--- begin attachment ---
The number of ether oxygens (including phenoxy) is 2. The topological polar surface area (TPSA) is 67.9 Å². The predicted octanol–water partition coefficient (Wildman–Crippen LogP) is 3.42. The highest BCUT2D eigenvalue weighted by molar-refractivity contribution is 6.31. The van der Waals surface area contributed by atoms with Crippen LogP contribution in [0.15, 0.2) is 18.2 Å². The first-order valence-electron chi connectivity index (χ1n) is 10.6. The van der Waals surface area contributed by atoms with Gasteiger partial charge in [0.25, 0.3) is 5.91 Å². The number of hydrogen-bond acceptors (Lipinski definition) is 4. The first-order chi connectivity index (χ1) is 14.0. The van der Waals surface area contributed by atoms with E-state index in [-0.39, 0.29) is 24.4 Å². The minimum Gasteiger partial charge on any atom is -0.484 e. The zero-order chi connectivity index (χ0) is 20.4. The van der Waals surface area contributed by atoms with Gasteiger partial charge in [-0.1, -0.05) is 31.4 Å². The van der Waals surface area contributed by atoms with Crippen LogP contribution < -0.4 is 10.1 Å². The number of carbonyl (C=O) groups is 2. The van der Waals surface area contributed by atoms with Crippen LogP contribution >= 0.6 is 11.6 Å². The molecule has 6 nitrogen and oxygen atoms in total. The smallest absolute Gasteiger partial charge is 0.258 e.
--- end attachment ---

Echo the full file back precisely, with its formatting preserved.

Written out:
The number of ether oxygens (including phenoxy) is 2. The topological polar surface area (TPSA) is 67.9 Å². The predicted octanol–water partition coefficient (Wildman–Crippen LogP) is 3.42. The highest BCUT2D eigenvalue weighted by molar-refractivity contribution is 6.31. The van der Waals surface area contributed by atoms with Crippen LogP contribution in [0.15, 0.2) is 18.2 Å². The first-order valence-electron chi connectivity index (χ1n) is 10.6. The van der Waals surface area contributed by atoms with Gasteiger partial charge in [0.25, 0.3) is 5.91 Å². The number of hydrogen-bond acceptors (Lipinski definition) is 4. The first-order chi connectivity index (χ1) is 14.0. The van der Waals surface area contributed by atoms with E-state index in [-0.39, 0.29) is 24.4 Å². The minimum Gasteiger partial charge on any atom is -0.484 e. The zero-order chi connectivity index (χ0) is 20.4. The van der Waals surface area contributed by atoms with Gasteiger partial charge in [-0.1, -0.05) is 31.4 Å². The van der Waals surface area contributed by atoms with Crippen LogP contribution < -0.4 is 10.1 Å². The number of carbonyl (C=O) groups is 2. The van der Waals surface area contributed by atoms with Crippen LogP contribution >= 0.6 is 11.6 Å². The molecule has 6 nitrogen and oxygen atoms in total. The smallest absolute Gasteiger partial charge is 0.258 e.